DJ are getting married and have entrusted me with the production of their letterpress wedding invitations. The first step was to come up with a design.
We’ve scoured the internet for inspirations for a destination wedding and arrived at these two:
1. Digital Design and layout
2. Select Colors using Pantone Solid Uncoated Formula Guide
In the next post:
Order the supplies (and any missing tools)!
I’m calling this post ‘Part 1′ but in actually there is a lot more preparation involved before you can start letterpress printing. As I mentioned earlier, I used the Pantone Formula Guide to pick the colors. While this formula guide may not seem necessary at first glance, I’m sharing with you from experience, it’s absolutely critical for two reasons. First and foremost, color display on a computer screen is completely different than printed color. Without having to print every color you pick on the screen and hope that your printer has the ability to print to true color, this guide gives you the exact color of the letterpress print (if you mix the color correctly but I’ll save that for another discussion). Second, this guide gives you the formula needed to mix your colors. Of course, you always have the option of buying custom mixed ink from folks like Dave Robison or pre-mixed ink but if you plan to print in multiple colors or plan to make more prints in the future, custom mixed inks can get pretty expensive.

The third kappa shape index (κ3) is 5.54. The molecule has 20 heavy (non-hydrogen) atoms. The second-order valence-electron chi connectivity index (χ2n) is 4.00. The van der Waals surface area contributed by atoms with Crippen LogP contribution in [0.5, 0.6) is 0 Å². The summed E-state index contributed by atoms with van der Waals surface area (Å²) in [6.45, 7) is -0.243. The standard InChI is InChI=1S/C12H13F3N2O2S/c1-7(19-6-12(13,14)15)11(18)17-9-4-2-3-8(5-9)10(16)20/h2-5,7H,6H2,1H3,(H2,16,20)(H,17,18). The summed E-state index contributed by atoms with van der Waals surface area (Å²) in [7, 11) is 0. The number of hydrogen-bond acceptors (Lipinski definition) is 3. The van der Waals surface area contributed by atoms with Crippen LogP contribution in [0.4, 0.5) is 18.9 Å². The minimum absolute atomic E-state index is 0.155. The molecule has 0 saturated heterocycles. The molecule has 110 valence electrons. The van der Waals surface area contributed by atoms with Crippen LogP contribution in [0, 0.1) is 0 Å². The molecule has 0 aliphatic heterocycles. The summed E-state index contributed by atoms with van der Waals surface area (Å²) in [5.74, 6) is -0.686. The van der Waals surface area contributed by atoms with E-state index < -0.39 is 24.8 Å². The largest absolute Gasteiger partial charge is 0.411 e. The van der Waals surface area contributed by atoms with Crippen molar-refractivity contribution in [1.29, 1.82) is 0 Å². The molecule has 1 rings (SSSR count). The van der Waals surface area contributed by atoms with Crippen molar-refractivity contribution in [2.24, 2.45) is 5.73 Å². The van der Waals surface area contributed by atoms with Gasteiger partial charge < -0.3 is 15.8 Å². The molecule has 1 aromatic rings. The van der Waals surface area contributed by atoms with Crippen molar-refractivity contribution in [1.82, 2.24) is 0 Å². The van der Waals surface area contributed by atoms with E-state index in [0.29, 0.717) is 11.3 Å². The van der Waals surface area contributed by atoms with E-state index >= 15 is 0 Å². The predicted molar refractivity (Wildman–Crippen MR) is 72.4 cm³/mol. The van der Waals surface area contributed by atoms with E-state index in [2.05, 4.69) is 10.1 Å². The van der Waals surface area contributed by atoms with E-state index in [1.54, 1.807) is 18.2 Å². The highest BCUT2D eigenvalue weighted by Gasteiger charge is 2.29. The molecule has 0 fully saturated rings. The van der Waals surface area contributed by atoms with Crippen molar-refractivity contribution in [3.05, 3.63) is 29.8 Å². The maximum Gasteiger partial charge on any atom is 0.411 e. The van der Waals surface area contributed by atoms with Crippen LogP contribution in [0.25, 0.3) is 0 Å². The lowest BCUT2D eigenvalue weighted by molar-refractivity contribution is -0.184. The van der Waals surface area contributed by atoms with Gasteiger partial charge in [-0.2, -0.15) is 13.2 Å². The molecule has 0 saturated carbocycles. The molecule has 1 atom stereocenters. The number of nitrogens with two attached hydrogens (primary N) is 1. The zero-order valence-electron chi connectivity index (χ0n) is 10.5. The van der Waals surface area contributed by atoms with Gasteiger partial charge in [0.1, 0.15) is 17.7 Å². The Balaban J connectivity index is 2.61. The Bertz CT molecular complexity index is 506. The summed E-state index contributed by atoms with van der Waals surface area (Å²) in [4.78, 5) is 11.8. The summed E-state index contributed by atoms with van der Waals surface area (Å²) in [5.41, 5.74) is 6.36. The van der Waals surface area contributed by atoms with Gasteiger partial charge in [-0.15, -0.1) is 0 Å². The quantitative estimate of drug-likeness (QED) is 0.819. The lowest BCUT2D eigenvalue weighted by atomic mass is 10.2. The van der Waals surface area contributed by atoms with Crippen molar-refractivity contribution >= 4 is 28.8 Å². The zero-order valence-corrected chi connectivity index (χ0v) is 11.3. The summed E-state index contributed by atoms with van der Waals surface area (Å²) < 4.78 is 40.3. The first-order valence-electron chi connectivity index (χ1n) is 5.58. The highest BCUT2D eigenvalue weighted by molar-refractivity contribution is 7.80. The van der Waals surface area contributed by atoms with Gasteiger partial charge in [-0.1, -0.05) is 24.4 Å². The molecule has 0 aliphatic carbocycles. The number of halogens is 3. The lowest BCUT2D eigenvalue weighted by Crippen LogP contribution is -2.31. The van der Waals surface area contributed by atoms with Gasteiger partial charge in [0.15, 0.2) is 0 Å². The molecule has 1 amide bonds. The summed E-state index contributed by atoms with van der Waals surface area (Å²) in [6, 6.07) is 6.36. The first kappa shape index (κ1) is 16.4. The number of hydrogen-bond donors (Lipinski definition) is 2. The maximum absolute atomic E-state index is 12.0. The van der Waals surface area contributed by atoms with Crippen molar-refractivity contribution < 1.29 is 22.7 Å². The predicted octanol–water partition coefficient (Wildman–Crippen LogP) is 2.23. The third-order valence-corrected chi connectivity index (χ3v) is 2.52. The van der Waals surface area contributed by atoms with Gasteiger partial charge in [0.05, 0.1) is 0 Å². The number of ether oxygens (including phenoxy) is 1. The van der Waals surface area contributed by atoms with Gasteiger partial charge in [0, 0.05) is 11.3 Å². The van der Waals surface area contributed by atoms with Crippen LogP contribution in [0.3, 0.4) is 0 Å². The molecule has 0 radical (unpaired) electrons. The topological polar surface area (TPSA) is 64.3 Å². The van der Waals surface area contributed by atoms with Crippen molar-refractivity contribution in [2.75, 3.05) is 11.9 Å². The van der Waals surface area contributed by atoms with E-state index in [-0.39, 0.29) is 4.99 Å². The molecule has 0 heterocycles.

I recommend anyone interested in pursing letterpress read this blog post by Boxcar Press for recommendations on essential tools and supplies you’ll need for your letterpress shop. Good luck!